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When my husband left his job as an engineer at a locomotive supply company over a year ago to pursue a career in medicine, everyone wanted to know why. Why leave a good job? Why be a doctor? Aren’t you an engineer? Aren’t you happy?
We’ve never been so surrounded by the same litany of questions. Family, friends, colleagues, everyone just wanted to know what the driving force was behind an apparently unprovoked about-face in career. And for the simplicity of the question “Why do you want to be a doctor?” the answer has been curiously complicated.
Were we romantic idealists, I’d love to tell the story of how Ivan grew up always knowing that he wanted to be a doctor. That’s not the case, though. Ivan decided he wanted to enter the medical field about five years ago. As to why he made that decision—where do I start?
I guess I’ll start five years ago. Ivan’s employer laid off an unprecedented amount of employees—its impetus: The Great Recession. Ivan was unemployed. We lived in a blue-collar city that had few significant job opportunities and was wilting in the decaying economy. With his engineering degree, we could have moved to a more prosperous city; instead, Ivan decided to take this chance to rethink his life’s momentum. He didn’t actually enjoy engineering; it was mostly paper work with lots of travel and little personal interaction. He was working for a greedy corporation, helping other greedy corporations.
So he set his sights on a more altruistic path. He wanted to make a difference in the lives around him (please excuse the cliché) and be challenged mentally and physically.
He began looking into medical careers. To prepare for the MCAT, he went back to school. He found an academic adviser and, under his tutelage, narrowed his interest in medical careers to specify physician.
A little over two and a half years ago, Ivan took his MCAT. He began volunteering at the local hospital and job-shadowing a doctor there. He narrowed his interests even further: he wanted to work in emergency medicine.
Throughout the years, he’s pushed himself towards his goal and along the way, refined that goal. Ivan has seen some of the best the medical realm has to offer, and also some of the worst. From those experiences, he’s shaping his medical avatar.
Ten years ago, I was unceremoniously diagnosed with MS by a prickly doctor with an utter lack of bedside manner. During a very emotional and unexpected trial, I was being treated by the embodiment of callousness in a white coat. The impression he made was—put mildly—lasting. Since beginning his medical training, Ivan has made several remarks about the quality of professionalism displayed (or, perhaps, not displayed) by my doctor and we’ve used him as an example of what to avoid when Ivan’s practicing. Emotional detachment may sometimes play an important role in a doctor’s responsibilities, but it’s not something anyone should get too good at.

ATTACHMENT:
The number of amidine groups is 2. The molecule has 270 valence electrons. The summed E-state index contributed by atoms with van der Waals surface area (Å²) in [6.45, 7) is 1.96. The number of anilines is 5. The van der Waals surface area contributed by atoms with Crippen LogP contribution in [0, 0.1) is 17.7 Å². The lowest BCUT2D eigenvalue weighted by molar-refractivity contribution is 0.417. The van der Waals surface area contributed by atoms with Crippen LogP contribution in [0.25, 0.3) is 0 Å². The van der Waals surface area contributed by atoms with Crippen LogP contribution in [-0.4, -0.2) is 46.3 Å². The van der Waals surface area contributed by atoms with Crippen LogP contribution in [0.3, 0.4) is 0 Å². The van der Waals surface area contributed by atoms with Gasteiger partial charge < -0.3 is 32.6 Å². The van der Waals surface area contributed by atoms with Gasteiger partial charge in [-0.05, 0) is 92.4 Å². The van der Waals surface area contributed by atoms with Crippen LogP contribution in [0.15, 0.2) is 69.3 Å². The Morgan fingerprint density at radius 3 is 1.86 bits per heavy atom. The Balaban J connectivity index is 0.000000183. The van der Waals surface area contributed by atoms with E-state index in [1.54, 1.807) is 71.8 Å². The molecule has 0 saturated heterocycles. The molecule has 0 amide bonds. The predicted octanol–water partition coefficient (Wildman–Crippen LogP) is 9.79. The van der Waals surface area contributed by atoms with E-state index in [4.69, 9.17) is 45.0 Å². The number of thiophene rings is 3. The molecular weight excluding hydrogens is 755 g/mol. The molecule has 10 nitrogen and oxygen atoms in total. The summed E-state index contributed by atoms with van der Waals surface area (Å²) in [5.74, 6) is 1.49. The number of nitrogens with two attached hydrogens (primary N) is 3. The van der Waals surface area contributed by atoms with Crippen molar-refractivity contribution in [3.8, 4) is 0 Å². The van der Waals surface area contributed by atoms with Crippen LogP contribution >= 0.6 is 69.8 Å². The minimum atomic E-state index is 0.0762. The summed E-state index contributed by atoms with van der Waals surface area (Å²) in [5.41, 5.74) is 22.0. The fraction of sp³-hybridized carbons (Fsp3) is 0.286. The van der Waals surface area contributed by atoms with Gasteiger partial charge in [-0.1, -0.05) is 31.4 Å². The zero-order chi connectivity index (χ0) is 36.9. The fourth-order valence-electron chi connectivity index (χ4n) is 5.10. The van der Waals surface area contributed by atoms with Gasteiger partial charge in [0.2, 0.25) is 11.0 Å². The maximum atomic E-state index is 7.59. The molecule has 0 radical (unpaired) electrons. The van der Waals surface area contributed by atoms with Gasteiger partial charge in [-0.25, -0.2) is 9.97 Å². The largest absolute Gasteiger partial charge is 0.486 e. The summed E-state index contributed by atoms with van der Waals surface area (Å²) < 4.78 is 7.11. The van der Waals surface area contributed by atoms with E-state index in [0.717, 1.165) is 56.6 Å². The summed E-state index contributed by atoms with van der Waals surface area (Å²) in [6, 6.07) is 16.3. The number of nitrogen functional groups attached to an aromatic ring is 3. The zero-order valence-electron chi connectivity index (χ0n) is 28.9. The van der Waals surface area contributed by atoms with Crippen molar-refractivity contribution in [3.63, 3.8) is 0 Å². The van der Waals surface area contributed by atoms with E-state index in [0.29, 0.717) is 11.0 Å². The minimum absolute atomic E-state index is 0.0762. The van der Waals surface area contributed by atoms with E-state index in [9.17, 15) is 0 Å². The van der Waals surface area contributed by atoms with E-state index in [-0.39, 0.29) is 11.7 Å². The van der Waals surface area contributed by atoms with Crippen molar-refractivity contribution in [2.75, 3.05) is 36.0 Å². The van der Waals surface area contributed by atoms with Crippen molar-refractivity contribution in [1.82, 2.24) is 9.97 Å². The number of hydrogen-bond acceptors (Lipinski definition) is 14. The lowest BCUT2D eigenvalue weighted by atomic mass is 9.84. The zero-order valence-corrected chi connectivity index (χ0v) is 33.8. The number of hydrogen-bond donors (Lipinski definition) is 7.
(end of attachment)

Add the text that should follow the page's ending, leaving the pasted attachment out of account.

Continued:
One year after taking his MCAT, Ivan was offered a position back at the locomotive supply company. He took it and we were faced with the dilemma of pursuing medical schools (an uncertain future) or settling back into an unrewarding (yet financially stable) career. Assuming a nothing-to-lose attitude, Ivan sent out his applications. He was accepted and we decided to take the dive. He quit his job and we sold all but a few of our belongings before moving out of our hometown and onto the path of medicine.
Every time I unravel the steps we took to get where we are now, I have a new answer for our curious friends and family. Ivan wants to be a doctor because he found nothing but an unrewarding dead end in engineering. We faced a harsh reality during The Great Recession. He lost his job and we knew we had to find a career that offered a more stable climate during economic hardships.
If anyone comes to their own conclusion as to why Ivan is choosing to become a doctor, it’s monetary. While financial stability is a reassurance, it’s something we won’t taste for many years to come. In fact, we left a debt-free life behind to plunge into a whirlpool of debt. But to claim that the eventual income wasn’t a factor in our decision would be a blatant lie.
He wants to enter the medical field to keep his mind sharp and constantly stimulated and challenged. His life as an engineer was already settling into a stagnant routine and he felt trapped by it. He longs for a dynamic career.
Those are the most pragmatic reason for choosing this career path. And now, the idealistic reasons: Ivan wants to make a positive impact on his patients and his community. He wants to be in a position where his influence changes lives for the better. He wants to grow as a professional and reach (and someday surpass) the distinctive achievements of doctors he admires, while eschewing the negative habits of doctors without integrity.
Today’s reasons may be entirely different from the reasons we generate in two more years. As long as we keep moving forward, we’ll continue to add reasons to our growing stack. Maybe our explanation for this great undertaking is anything but straightforward, but it is strong in our minds and I know we made the right decision.